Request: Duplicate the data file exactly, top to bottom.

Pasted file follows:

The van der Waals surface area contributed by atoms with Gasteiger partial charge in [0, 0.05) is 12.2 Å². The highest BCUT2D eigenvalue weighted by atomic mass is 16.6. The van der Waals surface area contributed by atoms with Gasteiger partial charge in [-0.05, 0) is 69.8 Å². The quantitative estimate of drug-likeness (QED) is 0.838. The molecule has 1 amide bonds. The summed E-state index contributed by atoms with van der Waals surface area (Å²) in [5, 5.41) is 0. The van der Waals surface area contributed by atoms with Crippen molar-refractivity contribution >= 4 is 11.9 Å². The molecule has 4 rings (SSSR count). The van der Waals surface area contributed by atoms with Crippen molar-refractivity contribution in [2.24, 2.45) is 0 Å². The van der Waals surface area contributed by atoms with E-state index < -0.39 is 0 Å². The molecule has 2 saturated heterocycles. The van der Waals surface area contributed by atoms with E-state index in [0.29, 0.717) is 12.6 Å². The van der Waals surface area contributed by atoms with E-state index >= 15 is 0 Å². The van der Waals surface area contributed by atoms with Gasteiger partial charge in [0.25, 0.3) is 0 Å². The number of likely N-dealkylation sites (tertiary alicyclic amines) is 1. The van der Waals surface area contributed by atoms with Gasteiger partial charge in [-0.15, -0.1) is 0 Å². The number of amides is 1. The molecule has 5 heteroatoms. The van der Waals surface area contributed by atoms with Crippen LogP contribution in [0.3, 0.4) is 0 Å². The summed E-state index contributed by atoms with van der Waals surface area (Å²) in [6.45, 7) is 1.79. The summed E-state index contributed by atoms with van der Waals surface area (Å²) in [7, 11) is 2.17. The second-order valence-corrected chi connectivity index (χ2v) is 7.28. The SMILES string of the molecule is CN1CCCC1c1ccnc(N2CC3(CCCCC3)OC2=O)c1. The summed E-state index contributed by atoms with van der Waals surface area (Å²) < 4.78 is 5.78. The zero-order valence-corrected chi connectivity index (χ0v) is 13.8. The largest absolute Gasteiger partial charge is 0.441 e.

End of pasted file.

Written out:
The van der Waals surface area contributed by atoms with Gasteiger partial charge in [0, 0.05) is 12.2 Å². The highest BCUT2D eigenvalue weighted by atomic mass is 16.6. The van der Waals surface area contributed by atoms with Gasteiger partial charge in [-0.05, 0) is 69.8 Å². The quantitative estimate of drug-likeness (QED) is 0.838. The molecule has 1 amide bonds. The summed E-state index contributed by atoms with van der Waals surface area (Å²) in [5, 5.41) is 0. The van der Waals surface area contributed by atoms with Crippen molar-refractivity contribution >= 4 is 11.9 Å². The molecule has 4 rings (SSSR count). The van der Waals surface area contributed by atoms with Crippen molar-refractivity contribution in [2.24, 2.45) is 0 Å². The van der Waals surface area contributed by atoms with E-state index < -0.39 is 0 Å². The molecule has 2 saturated heterocycles. The van der Waals surface area contributed by atoms with E-state index in [0.29, 0.717) is 12.6 Å². The van der Waals surface area contributed by atoms with E-state index >= 15 is 0 Å². The van der Waals surface area contributed by atoms with Gasteiger partial charge in [0.25, 0.3) is 0 Å². The number of likely N-dealkylation sites (tertiary alicyclic amines) is 1. The van der Waals surface area contributed by atoms with Gasteiger partial charge in [-0.15, -0.1) is 0 Å². The number of amides is 1. The molecule has 5 heteroatoms. The van der Waals surface area contributed by atoms with Crippen LogP contribution in [0.3, 0.4) is 0 Å². The summed E-state index contributed by atoms with van der Waals surface area (Å²) in [6.45, 7) is 1.79. The summed E-state index contributed by atoms with van der Waals surface area (Å²) in [7, 11) is 2.17. The second-order valence-corrected chi connectivity index (χ2v) is 7.28. The SMILES string of the molecule is CN1CCCC1c1ccnc(N2CC3(CCCCC3)OC2=O)c1. The summed E-state index contributed by atoms with van der Waals surface area (Å²) < 4.78 is 5.78. The zero-order valence-corrected chi connectivity index (χ0v) is 13.8. The largest absolute Gasteiger partial charge is 0.441 e.